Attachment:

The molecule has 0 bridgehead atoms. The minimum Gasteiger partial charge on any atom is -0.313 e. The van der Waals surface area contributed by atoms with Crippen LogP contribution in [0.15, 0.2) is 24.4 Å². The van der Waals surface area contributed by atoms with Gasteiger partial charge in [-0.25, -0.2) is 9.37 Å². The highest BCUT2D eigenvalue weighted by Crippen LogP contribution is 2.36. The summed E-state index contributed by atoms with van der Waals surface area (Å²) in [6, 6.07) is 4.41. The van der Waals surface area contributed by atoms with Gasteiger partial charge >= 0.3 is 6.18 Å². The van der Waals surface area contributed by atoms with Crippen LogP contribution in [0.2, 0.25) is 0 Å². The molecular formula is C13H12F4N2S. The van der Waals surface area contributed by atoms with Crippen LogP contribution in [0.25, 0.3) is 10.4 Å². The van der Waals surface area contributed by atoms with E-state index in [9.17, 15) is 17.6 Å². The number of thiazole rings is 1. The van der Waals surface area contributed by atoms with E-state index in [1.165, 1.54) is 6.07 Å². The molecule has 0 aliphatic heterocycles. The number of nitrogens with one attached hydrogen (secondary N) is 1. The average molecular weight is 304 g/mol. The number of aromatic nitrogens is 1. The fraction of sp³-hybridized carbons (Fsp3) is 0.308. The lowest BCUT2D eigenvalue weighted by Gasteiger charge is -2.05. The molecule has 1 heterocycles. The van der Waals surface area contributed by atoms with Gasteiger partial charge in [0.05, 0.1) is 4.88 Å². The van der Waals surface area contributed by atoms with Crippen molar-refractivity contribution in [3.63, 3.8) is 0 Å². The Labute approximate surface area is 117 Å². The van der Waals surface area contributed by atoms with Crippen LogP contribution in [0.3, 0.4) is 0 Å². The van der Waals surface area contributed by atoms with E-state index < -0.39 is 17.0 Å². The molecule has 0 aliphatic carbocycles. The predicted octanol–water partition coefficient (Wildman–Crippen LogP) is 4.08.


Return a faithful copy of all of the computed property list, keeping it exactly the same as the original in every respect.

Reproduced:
The molecule has 0 bridgehead atoms. The minimum Gasteiger partial charge on any atom is -0.313 e. The van der Waals surface area contributed by atoms with Crippen LogP contribution in [0.15, 0.2) is 24.4 Å². The van der Waals surface area contributed by atoms with Gasteiger partial charge in [-0.25, -0.2) is 9.37 Å². The highest BCUT2D eigenvalue weighted by Crippen LogP contribution is 2.36. The summed E-state index contributed by atoms with van der Waals surface area (Å²) in [6, 6.07) is 4.41. The van der Waals surface area contributed by atoms with Gasteiger partial charge >= 0.3 is 6.18 Å². The van der Waals surface area contributed by atoms with Crippen LogP contribution in [0.2, 0.25) is 0 Å². The molecular formula is C13H12F4N2S. The van der Waals surface area contributed by atoms with Crippen LogP contribution in [0.25, 0.3) is 10.4 Å². The van der Waals surface area contributed by atoms with E-state index in [9.17, 15) is 17.6 Å². The number of thiazole rings is 1. The van der Waals surface area contributed by atoms with E-state index in [1.165, 1.54) is 6.07 Å². The molecule has 0 aliphatic heterocycles. The number of nitrogens with one attached hydrogen (secondary N) is 1. The average molecular weight is 304 g/mol. The number of aromatic nitrogens is 1. The fraction of sp³-hybridized carbons (Fsp3) is 0.308. The lowest BCUT2D eigenvalue weighted by Gasteiger charge is -2.05. The molecule has 1 heterocycles. The van der Waals surface area contributed by atoms with Gasteiger partial charge in [0.05, 0.1) is 4.88 Å². The van der Waals surface area contributed by atoms with Crippen molar-refractivity contribution in [3.63, 3.8) is 0 Å². The Labute approximate surface area is 117 Å². The van der Waals surface area contributed by atoms with Crippen LogP contribution in [0.3, 0.4) is 0 Å². The van der Waals surface area contributed by atoms with E-state index < -0.39 is 17.0 Å². The molecule has 0 aliphatic carbocycles. The predicted octanol–water partition coefficient (Wildman–Crippen LogP) is 4.08.